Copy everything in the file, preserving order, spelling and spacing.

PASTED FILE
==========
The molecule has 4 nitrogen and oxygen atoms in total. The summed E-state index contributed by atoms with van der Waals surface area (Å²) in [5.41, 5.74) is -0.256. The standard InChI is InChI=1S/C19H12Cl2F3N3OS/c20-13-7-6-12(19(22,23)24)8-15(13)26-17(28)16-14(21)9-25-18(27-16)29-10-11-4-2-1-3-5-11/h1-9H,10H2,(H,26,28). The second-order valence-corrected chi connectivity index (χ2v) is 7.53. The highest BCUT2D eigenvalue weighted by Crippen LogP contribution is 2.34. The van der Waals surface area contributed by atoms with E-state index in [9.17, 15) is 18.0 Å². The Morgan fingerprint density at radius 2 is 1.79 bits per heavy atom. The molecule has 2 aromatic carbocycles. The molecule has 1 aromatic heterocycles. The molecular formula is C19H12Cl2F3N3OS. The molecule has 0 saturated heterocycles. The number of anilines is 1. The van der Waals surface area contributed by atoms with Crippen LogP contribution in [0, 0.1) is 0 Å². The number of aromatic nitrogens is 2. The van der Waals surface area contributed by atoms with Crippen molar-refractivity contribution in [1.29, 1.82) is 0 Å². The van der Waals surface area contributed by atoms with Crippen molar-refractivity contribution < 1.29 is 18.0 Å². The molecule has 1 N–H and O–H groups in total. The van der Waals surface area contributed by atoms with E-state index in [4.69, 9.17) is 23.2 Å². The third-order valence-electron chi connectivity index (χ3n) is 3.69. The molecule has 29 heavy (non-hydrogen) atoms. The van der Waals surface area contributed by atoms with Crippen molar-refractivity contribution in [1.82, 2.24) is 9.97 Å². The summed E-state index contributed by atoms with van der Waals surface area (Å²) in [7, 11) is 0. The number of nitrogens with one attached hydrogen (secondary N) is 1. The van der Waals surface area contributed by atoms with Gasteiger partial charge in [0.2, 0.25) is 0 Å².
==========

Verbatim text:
The molecule has 4 nitrogen and oxygen atoms in total. The summed E-state index contributed by atoms with van der Waals surface area (Å²) in [5.41, 5.74) is -0.256. The standard InChI is InChI=1S/C19H12Cl2F3N3OS/c20-13-7-6-12(19(22,23)24)8-15(13)26-17(28)16-14(21)9-25-18(27-16)29-10-11-4-2-1-3-5-11/h1-9H,10H2,(H,26,28). The second-order valence-corrected chi connectivity index (χ2v) is 7.53. The highest BCUT2D eigenvalue weighted by Crippen LogP contribution is 2.34. The van der Waals surface area contributed by atoms with E-state index in [9.17, 15) is 18.0 Å². The Morgan fingerprint density at radius 2 is 1.79 bits per heavy atom. The molecule has 2 aromatic carbocycles. The molecule has 1 aromatic heterocycles. The molecular formula is C19H12Cl2F3N3OS. The molecule has 0 saturated heterocycles. The number of anilines is 1. The van der Waals surface area contributed by atoms with Crippen LogP contribution in [0, 0.1) is 0 Å². The number of aromatic nitrogens is 2. The van der Waals surface area contributed by atoms with Crippen molar-refractivity contribution in [1.29, 1.82) is 0 Å². The van der Waals surface area contributed by atoms with Crippen molar-refractivity contribution < 1.29 is 18.0 Å². The molecule has 1 N–H and O–H groups in total. The van der Waals surface area contributed by atoms with E-state index in [4.69, 9.17) is 23.2 Å². The third-order valence-electron chi connectivity index (χ3n) is 3.69. The molecule has 29 heavy (non-hydrogen) atoms. The van der Waals surface area contributed by atoms with Crippen molar-refractivity contribution in [1.82, 2.24) is 9.97 Å². The summed E-state index contributed by atoms with van der Waals surface area (Å²) in [7, 11) is 0. The number of nitrogens with one attached hydrogen (secondary N) is 1. The van der Waals surface area contributed by atoms with Gasteiger partial charge in [0.2, 0.25) is 0 Å².